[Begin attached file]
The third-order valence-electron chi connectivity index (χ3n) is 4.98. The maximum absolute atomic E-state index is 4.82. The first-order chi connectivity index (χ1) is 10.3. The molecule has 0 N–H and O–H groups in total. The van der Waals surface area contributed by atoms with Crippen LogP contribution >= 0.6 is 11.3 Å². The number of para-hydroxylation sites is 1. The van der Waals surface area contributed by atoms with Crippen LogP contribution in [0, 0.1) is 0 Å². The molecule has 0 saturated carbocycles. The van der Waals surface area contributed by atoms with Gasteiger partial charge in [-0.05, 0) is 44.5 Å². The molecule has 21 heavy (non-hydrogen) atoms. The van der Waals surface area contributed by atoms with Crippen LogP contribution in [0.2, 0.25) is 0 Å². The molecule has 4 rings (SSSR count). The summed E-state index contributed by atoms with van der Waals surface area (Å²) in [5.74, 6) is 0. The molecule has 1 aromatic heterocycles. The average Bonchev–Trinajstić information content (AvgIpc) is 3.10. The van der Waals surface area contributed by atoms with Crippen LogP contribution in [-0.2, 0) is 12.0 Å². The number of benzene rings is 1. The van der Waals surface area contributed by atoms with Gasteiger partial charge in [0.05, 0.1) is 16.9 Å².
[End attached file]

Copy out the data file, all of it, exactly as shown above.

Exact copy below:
The third-order valence-electron chi connectivity index (χ3n) is 4.98. The maximum absolute atomic E-state index is 4.82. The first-order chi connectivity index (χ1) is 10.3. The molecule has 0 N–H and O–H groups in total. The van der Waals surface area contributed by atoms with Crippen LogP contribution >= 0.6 is 11.3 Å². The number of para-hydroxylation sites is 1. The van der Waals surface area contributed by atoms with Crippen LogP contribution in [0, 0.1) is 0 Å². The molecule has 0 saturated carbocycles. The van der Waals surface area contributed by atoms with Gasteiger partial charge in [-0.05, 0) is 44.5 Å². The molecule has 21 heavy (non-hydrogen) atoms. The van der Waals surface area contributed by atoms with Crippen LogP contribution in [0.2, 0.25) is 0 Å². The molecule has 4 rings (SSSR count). The summed E-state index contributed by atoms with van der Waals surface area (Å²) in [5.74, 6) is 0. The molecule has 1 aromatic heterocycles. The average Bonchev–Trinajstić information content (AvgIpc) is 3.10. The van der Waals surface area contributed by atoms with Crippen LogP contribution in [-0.2, 0) is 12.0 Å². The number of benzene rings is 1. The van der Waals surface area contributed by atoms with Gasteiger partial charge in [0.05, 0.1) is 16.9 Å².